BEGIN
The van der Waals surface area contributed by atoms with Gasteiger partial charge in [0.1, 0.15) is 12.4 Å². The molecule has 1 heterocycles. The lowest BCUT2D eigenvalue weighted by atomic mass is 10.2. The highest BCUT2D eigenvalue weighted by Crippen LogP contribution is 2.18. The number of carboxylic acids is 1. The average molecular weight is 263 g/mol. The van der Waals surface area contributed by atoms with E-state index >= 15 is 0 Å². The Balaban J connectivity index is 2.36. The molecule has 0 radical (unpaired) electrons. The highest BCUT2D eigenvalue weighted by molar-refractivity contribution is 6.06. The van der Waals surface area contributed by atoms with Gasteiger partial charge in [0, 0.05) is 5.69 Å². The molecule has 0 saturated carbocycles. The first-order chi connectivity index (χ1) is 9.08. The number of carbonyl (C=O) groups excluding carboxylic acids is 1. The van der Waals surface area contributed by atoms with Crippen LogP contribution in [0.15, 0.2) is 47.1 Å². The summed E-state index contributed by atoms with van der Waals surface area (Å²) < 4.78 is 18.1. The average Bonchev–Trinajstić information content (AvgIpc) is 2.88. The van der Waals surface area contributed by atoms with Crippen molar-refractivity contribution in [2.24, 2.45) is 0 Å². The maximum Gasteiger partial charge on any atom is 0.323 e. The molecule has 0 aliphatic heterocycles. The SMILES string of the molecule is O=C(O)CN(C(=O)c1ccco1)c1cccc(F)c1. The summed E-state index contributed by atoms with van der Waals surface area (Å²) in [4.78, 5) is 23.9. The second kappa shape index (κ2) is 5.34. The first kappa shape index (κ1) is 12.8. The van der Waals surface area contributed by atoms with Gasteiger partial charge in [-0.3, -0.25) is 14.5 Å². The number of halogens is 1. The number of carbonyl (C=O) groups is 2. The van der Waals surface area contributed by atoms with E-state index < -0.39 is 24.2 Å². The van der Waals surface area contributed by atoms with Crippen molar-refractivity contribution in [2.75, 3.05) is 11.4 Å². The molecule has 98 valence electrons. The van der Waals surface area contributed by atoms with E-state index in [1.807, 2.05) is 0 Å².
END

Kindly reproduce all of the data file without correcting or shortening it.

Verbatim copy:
The van der Waals surface area contributed by atoms with Gasteiger partial charge in [0.1, 0.15) is 12.4 Å². The molecule has 1 heterocycles. The lowest BCUT2D eigenvalue weighted by atomic mass is 10.2. The highest BCUT2D eigenvalue weighted by Crippen LogP contribution is 2.18. The number of carboxylic acids is 1. The average molecular weight is 263 g/mol. The van der Waals surface area contributed by atoms with E-state index >= 15 is 0 Å². The Balaban J connectivity index is 2.36. The molecule has 0 radical (unpaired) electrons. The highest BCUT2D eigenvalue weighted by molar-refractivity contribution is 6.06. The van der Waals surface area contributed by atoms with Gasteiger partial charge in [0, 0.05) is 5.69 Å². The molecule has 0 saturated carbocycles. The first-order chi connectivity index (χ1) is 9.08. The number of carbonyl (C=O) groups excluding carboxylic acids is 1. The van der Waals surface area contributed by atoms with Crippen LogP contribution in [0.15, 0.2) is 47.1 Å². The summed E-state index contributed by atoms with van der Waals surface area (Å²) < 4.78 is 18.1. The average Bonchev–Trinajstić information content (AvgIpc) is 2.88. The van der Waals surface area contributed by atoms with Crippen molar-refractivity contribution in [2.24, 2.45) is 0 Å². The maximum Gasteiger partial charge on any atom is 0.323 e. The molecule has 0 aliphatic heterocycles. The SMILES string of the molecule is O=C(O)CN(C(=O)c1ccco1)c1cccc(F)c1. The summed E-state index contributed by atoms with van der Waals surface area (Å²) in [4.78, 5) is 23.9. The second kappa shape index (κ2) is 5.34. The first kappa shape index (κ1) is 12.8. The van der Waals surface area contributed by atoms with Gasteiger partial charge in [-0.3, -0.25) is 14.5 Å². The number of halogens is 1. The number of carbonyl (C=O) groups is 2. The van der Waals surface area contributed by atoms with E-state index < -0.39 is 24.2 Å². The van der Waals surface area contributed by atoms with Crippen molar-refractivity contribution in [2.75, 3.05) is 11.4 Å². The molecule has 98 valence electrons. The van der Waals surface area contributed by atoms with E-state index in [1.807, 2.05) is 0 Å².